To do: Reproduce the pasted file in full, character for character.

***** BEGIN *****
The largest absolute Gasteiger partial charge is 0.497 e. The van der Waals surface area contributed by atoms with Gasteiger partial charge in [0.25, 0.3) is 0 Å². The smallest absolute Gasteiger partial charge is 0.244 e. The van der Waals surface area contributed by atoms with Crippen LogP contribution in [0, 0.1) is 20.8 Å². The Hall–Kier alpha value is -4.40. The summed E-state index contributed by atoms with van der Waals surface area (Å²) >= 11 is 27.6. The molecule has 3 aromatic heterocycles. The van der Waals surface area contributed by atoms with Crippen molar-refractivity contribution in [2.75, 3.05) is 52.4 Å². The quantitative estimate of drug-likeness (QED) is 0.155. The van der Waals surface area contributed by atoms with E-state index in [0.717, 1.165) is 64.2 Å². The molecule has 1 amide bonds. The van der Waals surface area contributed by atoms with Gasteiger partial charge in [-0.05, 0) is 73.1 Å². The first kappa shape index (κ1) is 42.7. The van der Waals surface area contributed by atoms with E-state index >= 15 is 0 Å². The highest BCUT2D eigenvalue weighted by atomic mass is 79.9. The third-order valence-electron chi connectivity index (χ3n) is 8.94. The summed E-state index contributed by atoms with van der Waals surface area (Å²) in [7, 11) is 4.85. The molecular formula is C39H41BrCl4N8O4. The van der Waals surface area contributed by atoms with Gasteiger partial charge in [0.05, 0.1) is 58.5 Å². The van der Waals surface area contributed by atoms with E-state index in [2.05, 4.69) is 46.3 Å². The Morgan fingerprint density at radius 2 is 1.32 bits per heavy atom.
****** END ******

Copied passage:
The largest absolute Gasteiger partial charge is 0.497 e. The van der Waals surface area contributed by atoms with Gasteiger partial charge in [0.25, 0.3) is 0 Å². The smallest absolute Gasteiger partial charge is 0.244 e. The van der Waals surface area contributed by atoms with Crippen LogP contribution in [0, 0.1) is 20.8 Å². The Hall–Kier alpha value is -4.40. The summed E-state index contributed by atoms with van der Waals surface area (Å²) >= 11 is 27.6. The molecule has 3 aromatic heterocycles. The van der Waals surface area contributed by atoms with Crippen molar-refractivity contribution in [2.75, 3.05) is 52.4 Å². The quantitative estimate of drug-likeness (QED) is 0.155. The van der Waals surface area contributed by atoms with E-state index in [0.717, 1.165) is 64.2 Å². The molecule has 1 amide bonds. The van der Waals surface area contributed by atoms with Gasteiger partial charge in [-0.05, 0) is 73.1 Å². The first kappa shape index (κ1) is 42.7. The van der Waals surface area contributed by atoms with E-state index >= 15 is 0 Å². The highest BCUT2D eigenvalue weighted by atomic mass is 79.9. The third-order valence-electron chi connectivity index (χ3n) is 8.94. The summed E-state index contributed by atoms with van der Waals surface area (Å²) in [7, 11) is 4.85. The molecular formula is C39H41BrCl4N8O4. The van der Waals surface area contributed by atoms with Gasteiger partial charge in [0.05, 0.1) is 58.5 Å². The van der Waals surface area contributed by atoms with E-state index in [2.05, 4.69) is 46.3 Å². The Morgan fingerprint density at radius 2 is 1.32 bits per heavy atom.